It’s not often that a gigantic pack of construction vehicles are seen on the same site together, been when they do, it’s pretty memorizing. Some of our favorite construction videos of all time involve more machines than you would think could fit in one space, like this 10 hour demolition of a Canadian Overpass or this video of 116 excavators working side-by-side in China. Very few jobsites have the luxury of throwing a bunch of machines and labor on a project, but, if performed correctly, it can get a job done pretty quickly.
2016 has been filled with controversial law changes affecting contractors, like the first increase in OSHA fines in 27 years, OSHA’s new injury reporting rule, and new overtime pay rules. Industry groups have submitted comments hoping to ease the pain on contractors, but have not had any success overturning any of them. The next challenge facing contractors started with the Fair Pay and Safe Workplaces Executive Order signed in July 31.
[SPONSORED] The Trade Exchange, or "T-Rex" for short, connects the best contractors, subs, tradesmen, designers and builders on one app. It helps you build your network of other local pros, so you can work together more efficiently and get the job done. Click to read more...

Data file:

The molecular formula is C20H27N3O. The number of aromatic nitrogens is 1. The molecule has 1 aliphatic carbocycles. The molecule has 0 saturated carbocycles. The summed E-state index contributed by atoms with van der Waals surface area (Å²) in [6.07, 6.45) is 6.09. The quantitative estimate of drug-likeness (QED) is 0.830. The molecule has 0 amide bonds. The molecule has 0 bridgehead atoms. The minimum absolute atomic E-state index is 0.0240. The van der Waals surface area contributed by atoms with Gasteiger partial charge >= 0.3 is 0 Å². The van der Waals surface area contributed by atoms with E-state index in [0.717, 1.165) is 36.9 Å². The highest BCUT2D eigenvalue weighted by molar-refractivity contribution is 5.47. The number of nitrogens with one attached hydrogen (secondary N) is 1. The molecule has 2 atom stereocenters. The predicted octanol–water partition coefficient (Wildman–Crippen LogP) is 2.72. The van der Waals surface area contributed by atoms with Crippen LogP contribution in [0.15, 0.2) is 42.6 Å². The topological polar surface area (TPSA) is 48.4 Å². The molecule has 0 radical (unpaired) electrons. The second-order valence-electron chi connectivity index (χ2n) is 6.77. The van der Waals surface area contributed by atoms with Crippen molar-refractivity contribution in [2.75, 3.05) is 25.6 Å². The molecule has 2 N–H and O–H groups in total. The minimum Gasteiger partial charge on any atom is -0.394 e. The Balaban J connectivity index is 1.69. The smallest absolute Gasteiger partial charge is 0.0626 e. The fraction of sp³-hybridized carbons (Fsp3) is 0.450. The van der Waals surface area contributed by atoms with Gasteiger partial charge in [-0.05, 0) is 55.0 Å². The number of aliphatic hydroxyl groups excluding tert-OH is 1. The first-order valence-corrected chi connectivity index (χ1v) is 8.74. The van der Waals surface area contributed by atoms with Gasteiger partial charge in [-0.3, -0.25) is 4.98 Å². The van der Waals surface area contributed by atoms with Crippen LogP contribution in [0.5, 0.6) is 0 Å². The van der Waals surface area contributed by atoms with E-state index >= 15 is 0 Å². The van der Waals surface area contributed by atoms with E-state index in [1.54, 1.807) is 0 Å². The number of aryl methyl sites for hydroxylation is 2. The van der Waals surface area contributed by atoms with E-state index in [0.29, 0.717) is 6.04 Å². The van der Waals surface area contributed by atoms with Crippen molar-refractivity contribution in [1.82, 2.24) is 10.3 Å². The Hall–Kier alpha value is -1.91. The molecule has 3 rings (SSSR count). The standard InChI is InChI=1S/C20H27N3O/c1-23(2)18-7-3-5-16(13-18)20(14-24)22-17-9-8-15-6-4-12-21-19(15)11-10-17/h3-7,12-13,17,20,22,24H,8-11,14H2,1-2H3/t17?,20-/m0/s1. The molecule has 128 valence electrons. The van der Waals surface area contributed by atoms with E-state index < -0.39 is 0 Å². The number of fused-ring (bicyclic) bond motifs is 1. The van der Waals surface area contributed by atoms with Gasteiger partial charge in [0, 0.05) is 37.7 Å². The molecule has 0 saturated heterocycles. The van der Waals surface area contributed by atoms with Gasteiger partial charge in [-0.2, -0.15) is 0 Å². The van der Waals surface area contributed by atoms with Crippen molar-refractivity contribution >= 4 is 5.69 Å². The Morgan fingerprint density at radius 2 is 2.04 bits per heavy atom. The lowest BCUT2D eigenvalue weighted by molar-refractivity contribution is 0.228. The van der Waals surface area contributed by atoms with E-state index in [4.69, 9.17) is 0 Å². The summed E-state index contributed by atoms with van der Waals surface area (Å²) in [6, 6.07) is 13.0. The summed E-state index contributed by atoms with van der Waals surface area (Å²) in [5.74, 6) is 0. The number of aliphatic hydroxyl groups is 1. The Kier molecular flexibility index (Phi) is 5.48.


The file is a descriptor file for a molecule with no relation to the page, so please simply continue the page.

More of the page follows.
Bosch, one of the construction industry's trusted tool manufacturers, has just announced an exciting new sweepstakes, giving you a chance to win $50,000 towards a new RAM truck or van. It is all part of a newly announced "Stand By Your Work" sweepstakes, which runs now through November 30th of this year.
Cranes are not only an extremely useful piece of equipment, but they’re also extremely dangerous if something goes wrong. Each year, there are several crane collapses and other crane related accidents that claim lives. Having said that, the last thing contractors need is for adrenaline seekers to start climbing and playing around on their cranes. The problem is, it’s already happening.
This 6-1/2” circular saw fits perfectly into the light duty category for circular saws. With the 4.0ah battery, 50 degree bevel, and 4000 rpm saw speed this model delivers performance comparable to many of the heavy duty saws on the market while still keeping a very reasonable price point.
We have a lot of safety rules in construction and it’s practically impossible to monitor your job site for compliance of every single rule. To complicate matters, many rules are based upon exposure limits, especially when airborne particles are involved. OSHA recently reduced the allowable exposure limit of silica dust, which is found in concrete, stone, and brick, before additional PPE or engineering controls are required. This rule change has caused a lot of grief among construction industry groups, who called the rule technologically infeasible, because what contractor is really set up to measure when 50 micrograms of silica dust per cubic meter of air is actually reached?
Twitter, the social media site that people seem to either love or hate, has made people more aware of their surroundings and can be a soundboard for controversy. For some companies, Twitter is used for a large part of their customer service program, responding to complaints within the 160 character limit. Now, it seems, contractors could potentially have a powerful watchdog looking over their shoulder, as long as the tweets land in the right hands.